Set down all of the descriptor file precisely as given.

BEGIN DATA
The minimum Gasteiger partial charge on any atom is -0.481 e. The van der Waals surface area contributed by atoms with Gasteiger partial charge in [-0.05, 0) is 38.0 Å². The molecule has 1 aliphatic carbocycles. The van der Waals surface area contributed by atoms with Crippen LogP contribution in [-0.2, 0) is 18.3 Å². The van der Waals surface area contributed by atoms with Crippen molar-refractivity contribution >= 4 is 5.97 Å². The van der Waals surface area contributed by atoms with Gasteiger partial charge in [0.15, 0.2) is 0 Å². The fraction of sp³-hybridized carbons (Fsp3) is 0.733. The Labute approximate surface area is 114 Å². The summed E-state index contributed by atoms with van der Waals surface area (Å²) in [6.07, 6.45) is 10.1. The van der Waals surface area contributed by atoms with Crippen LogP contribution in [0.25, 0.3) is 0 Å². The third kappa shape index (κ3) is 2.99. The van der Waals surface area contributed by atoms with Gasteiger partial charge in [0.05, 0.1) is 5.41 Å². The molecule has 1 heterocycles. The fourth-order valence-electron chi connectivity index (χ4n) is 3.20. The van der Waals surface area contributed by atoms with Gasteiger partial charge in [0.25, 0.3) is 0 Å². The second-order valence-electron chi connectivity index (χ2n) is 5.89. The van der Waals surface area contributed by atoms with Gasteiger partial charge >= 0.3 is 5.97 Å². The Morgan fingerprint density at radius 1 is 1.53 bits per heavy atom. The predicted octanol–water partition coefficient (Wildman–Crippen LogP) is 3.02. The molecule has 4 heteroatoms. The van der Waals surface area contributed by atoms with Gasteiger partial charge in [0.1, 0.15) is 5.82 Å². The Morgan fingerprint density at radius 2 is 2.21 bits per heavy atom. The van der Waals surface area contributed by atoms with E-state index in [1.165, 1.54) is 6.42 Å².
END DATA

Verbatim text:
The minimum Gasteiger partial charge on any atom is -0.481 e. The van der Waals surface area contributed by atoms with Gasteiger partial charge in [-0.05, 0) is 38.0 Å². The molecule has 1 aliphatic carbocycles. The van der Waals surface area contributed by atoms with Crippen LogP contribution in [-0.2, 0) is 18.3 Å². The van der Waals surface area contributed by atoms with Crippen molar-refractivity contribution >= 4 is 5.97 Å². The van der Waals surface area contributed by atoms with Gasteiger partial charge in [0.15, 0.2) is 0 Å². The fraction of sp³-hybridized carbons (Fsp3) is 0.733. The Labute approximate surface area is 114 Å². The summed E-state index contributed by atoms with van der Waals surface area (Å²) in [6.07, 6.45) is 10.1. The van der Waals surface area contributed by atoms with Crippen LogP contribution in [0.25, 0.3) is 0 Å². The third kappa shape index (κ3) is 2.99. The van der Waals surface area contributed by atoms with Gasteiger partial charge in [0.05, 0.1) is 5.41 Å². The molecule has 1 heterocycles. The fourth-order valence-electron chi connectivity index (χ4n) is 3.20. The van der Waals surface area contributed by atoms with Gasteiger partial charge in [0.25, 0.3) is 0 Å². The second-order valence-electron chi connectivity index (χ2n) is 5.89. The van der Waals surface area contributed by atoms with Gasteiger partial charge >= 0.3 is 5.97 Å². The Morgan fingerprint density at radius 1 is 1.53 bits per heavy atom. The predicted octanol–water partition coefficient (Wildman–Crippen LogP) is 3.02. The molecule has 4 heteroatoms. The van der Waals surface area contributed by atoms with Gasteiger partial charge in [0.1, 0.15) is 5.82 Å². The Morgan fingerprint density at radius 2 is 2.21 bits per heavy atom. The van der Waals surface area contributed by atoms with E-state index in [1.165, 1.54) is 6.42 Å².